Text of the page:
Zac Is Clever But Kinda Stupid...

Discussion in 'Off-Topic & Chit Chat' started by running_dog, Mar 25, 2014.

  1. running_dog Honored Member

    On Sunday I recognised the signs... Zac became very sniffy and difficult to engage with when we were on our walk, he ignored other dogs even when they were begging him to play. It was fairly obvious someone had been walking a female dog that was in season around our regular walking route.

    On the way home something more bizarre became apparent, Zac was newly fascinated by bicycles. He ignored a cat to watch a passing bike, he walked backwards down the road rather than lose sight of a bike, then today he was so busy watching a bike he walked into a lamp post.

    I could think of an explanation but it seemed far fetched. However I got a chance to check it out when I was speaking to a man who lives down the road. I noticed Zac was much more delighted to see him than usual so I asked him whether his dog, Molly (not then present) was in season. She was. Then I asked had he been walking her alongside his bike, sure enough he had.

    Why Zac has associated the dog and the bike so strongly I am not sure, he has no difficulty being absolutely sure that distant dogs (even ones which bear a resemblance to Molly) are not the one he's interested in but at the moment he has to check out every single bike just in case. I guess he's never learnt to tell bicycles apart before so he has a brand new obsession which I sincerely hope will wear off!
    Evie, Ripleygirl, kassidybc and 3 others like this.

  2. freedomdreams Well-Known Member

    that's actually pretty funny, how interesting! :)
    running_dog likes this.
  3. brody_smom Experienced Member

    Had Zac seen Molly with the bicycle at some point? That would make some sense. Who knows what goes on in their lemon brains? Brody has some weird problem with only white vehicles. Any other colored car/truck/van can drive by, no problem. But if it's white, he pulls and barks like crazy. Does he think it's a sheep?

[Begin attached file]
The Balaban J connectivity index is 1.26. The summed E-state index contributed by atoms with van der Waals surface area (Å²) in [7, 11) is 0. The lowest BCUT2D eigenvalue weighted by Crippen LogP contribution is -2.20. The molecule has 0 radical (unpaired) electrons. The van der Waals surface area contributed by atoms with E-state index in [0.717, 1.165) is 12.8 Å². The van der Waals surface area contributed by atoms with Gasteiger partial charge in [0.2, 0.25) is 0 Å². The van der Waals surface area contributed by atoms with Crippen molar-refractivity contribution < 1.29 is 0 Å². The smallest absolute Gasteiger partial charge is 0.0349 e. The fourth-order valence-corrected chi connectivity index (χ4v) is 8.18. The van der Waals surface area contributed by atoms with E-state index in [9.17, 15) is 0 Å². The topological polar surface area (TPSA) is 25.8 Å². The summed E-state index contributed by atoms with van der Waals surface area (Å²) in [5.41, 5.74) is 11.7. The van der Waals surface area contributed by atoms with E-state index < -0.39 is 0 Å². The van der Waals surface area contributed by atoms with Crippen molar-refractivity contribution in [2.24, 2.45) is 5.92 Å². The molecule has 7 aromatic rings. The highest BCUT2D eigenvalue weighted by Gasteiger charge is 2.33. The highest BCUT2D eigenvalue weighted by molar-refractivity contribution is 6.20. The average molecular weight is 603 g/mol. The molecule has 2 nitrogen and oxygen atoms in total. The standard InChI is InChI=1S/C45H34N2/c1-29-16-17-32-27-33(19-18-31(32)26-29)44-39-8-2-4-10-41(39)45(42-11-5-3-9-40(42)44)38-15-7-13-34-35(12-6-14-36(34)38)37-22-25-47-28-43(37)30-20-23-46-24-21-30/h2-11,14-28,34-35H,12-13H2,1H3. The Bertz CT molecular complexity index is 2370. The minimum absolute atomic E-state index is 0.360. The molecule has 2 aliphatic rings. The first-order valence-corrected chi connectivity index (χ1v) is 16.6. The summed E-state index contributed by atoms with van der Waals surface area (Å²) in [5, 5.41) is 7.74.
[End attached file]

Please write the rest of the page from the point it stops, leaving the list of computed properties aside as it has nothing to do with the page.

Evie and running_dog like this.
  4. running_dog Honored Member


    Zac has only seen Molly a couple of times with the bicycle crossing in front of us at quite a distance. We usually see them when the owner is on foot, he's got much more experience of Molly without the bike than with it. She's been in season before and this hasn't happened so I think it is because this time he has followed the scent of the bike with Molly's scent. You see we came back a slightly different route than normal on Sunday and must have accidentally followed their line for about 3/4 of the walk. If it was a visual association I think he would rule out these bicycles a lot quicker as none of them look in the least like the bike Molly runs with nor do the cyclists in lycra or in hoodies look remotely like Molly's owner - a traditional kind of hunting/shooting man who looks rather like he stepped out of an original Enid Blyton story.

    It is not impossible that Brody does associate a white van with sheep, but does he have experience of sheep or are you saying it might just be herding instinct to pick on a white object? It is a really interesting idea to explore. I know that at one of the sheep dog trials I visited even one of the very experienced dogs was put off by a white farm building so the colour does influence them, I suppose that on the hill they can pick out the white shapes easily. If Brody has met sheep does he respond more to white sheep than black sheep? Zac is steady with white sheep but iffy with black sheep because we don't get many black sheep around here leading to a gap in his training.
  5. brody_smom Experienced Member

    Brody has never seen sheep or cows, to my knowledge. We got him when he was 7 months old, and his previous owner didn't expose him to much, it seems, as he was reactive to pretty much everything. I have noticed on our walks that he mostly ignores cars passing, but hates buses, motorcycles and loud trucks. Someone recently moved onto our street who owns a white Bronco, and he barks and lunges at it every time it passes. Then I noticed he would do the same for other white cars as well. I have started to anticipate his reaction and ask him for a sit and reward him for holding and not barking for all of these different vehicles.
    running_dog likes this.
  6. running_dog Honored Member